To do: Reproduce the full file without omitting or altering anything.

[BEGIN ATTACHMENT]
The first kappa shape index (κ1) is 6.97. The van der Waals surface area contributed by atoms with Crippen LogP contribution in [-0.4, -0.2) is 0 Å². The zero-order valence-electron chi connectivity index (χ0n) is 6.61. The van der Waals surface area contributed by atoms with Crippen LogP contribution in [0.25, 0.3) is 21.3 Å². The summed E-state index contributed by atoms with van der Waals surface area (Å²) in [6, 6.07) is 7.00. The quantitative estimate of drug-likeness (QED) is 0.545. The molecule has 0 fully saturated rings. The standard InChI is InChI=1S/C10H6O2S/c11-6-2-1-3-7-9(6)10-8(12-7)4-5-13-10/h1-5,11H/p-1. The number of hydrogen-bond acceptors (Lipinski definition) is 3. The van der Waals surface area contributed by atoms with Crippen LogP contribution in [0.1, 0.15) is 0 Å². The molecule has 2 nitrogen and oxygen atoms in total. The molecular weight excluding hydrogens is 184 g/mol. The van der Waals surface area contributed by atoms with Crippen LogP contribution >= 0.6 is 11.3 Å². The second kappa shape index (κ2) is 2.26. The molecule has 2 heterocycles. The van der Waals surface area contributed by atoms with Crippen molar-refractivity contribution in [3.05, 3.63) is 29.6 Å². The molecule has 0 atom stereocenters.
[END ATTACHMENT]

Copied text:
The first kappa shape index (κ1) is 6.97. The van der Waals surface area contributed by atoms with Crippen LogP contribution in [-0.4, -0.2) is 0 Å². The zero-order valence-electron chi connectivity index (χ0n) is 6.61. The van der Waals surface area contributed by atoms with Crippen LogP contribution in [0.25, 0.3) is 21.3 Å². The summed E-state index contributed by atoms with van der Waals surface area (Å²) in [6, 6.07) is 7.00. The quantitative estimate of drug-likeness (QED) is 0.545. The molecule has 0 fully saturated rings. The standard InChI is InChI=1S/C10H6O2S/c11-6-2-1-3-7-9(6)10-8(12-7)4-5-13-10/h1-5,11H/p-1. The number of hydrogen-bond acceptors (Lipinski definition) is 3. The van der Waals surface area contributed by atoms with Crippen LogP contribution in [0.1, 0.15) is 0 Å². The molecule has 2 nitrogen and oxygen atoms in total. The molecular weight excluding hydrogens is 184 g/mol. The van der Waals surface area contributed by atoms with Crippen LogP contribution >= 0.6 is 11.3 Å². The second kappa shape index (κ2) is 2.26. The molecule has 2 heterocycles. The van der Waals surface area contributed by atoms with Crippen molar-refractivity contribution in [3.05, 3.63) is 29.6 Å². The molecule has 0 atom stereocenters.